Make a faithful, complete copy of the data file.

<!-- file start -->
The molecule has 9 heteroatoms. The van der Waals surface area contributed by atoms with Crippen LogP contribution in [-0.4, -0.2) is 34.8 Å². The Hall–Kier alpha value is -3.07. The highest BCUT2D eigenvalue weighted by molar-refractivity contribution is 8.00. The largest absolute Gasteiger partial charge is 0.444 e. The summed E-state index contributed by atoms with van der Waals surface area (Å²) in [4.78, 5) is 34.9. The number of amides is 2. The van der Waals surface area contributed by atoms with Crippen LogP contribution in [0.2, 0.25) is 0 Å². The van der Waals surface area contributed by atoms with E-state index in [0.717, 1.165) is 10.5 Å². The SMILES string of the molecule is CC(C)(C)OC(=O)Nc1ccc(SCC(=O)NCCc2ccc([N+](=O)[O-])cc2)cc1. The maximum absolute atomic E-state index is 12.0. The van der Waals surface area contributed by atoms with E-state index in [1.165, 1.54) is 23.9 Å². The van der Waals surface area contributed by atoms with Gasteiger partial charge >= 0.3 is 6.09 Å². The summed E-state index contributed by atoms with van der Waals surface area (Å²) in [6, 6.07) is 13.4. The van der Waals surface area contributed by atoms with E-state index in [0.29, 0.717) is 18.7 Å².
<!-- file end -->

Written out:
The molecule has 9 heteroatoms. The van der Waals surface area contributed by atoms with Crippen LogP contribution in [-0.4, -0.2) is 34.8 Å². The Hall–Kier alpha value is -3.07. The highest BCUT2D eigenvalue weighted by molar-refractivity contribution is 8.00. The largest absolute Gasteiger partial charge is 0.444 e. The summed E-state index contributed by atoms with van der Waals surface area (Å²) in [4.78, 5) is 34.9. The number of amides is 2. The van der Waals surface area contributed by atoms with Crippen LogP contribution in [0.2, 0.25) is 0 Å². The van der Waals surface area contributed by atoms with E-state index in [0.717, 1.165) is 10.5 Å². The SMILES string of the molecule is CC(C)(C)OC(=O)Nc1ccc(SCC(=O)NCCc2ccc([N+](=O)[O-])cc2)cc1. The maximum absolute atomic E-state index is 12.0. The van der Waals surface area contributed by atoms with E-state index in [1.165, 1.54) is 23.9 Å². The van der Waals surface area contributed by atoms with Gasteiger partial charge >= 0.3 is 6.09 Å². The summed E-state index contributed by atoms with van der Waals surface area (Å²) in [6, 6.07) is 13.4. The van der Waals surface area contributed by atoms with E-state index in [0.29, 0.717) is 18.7 Å².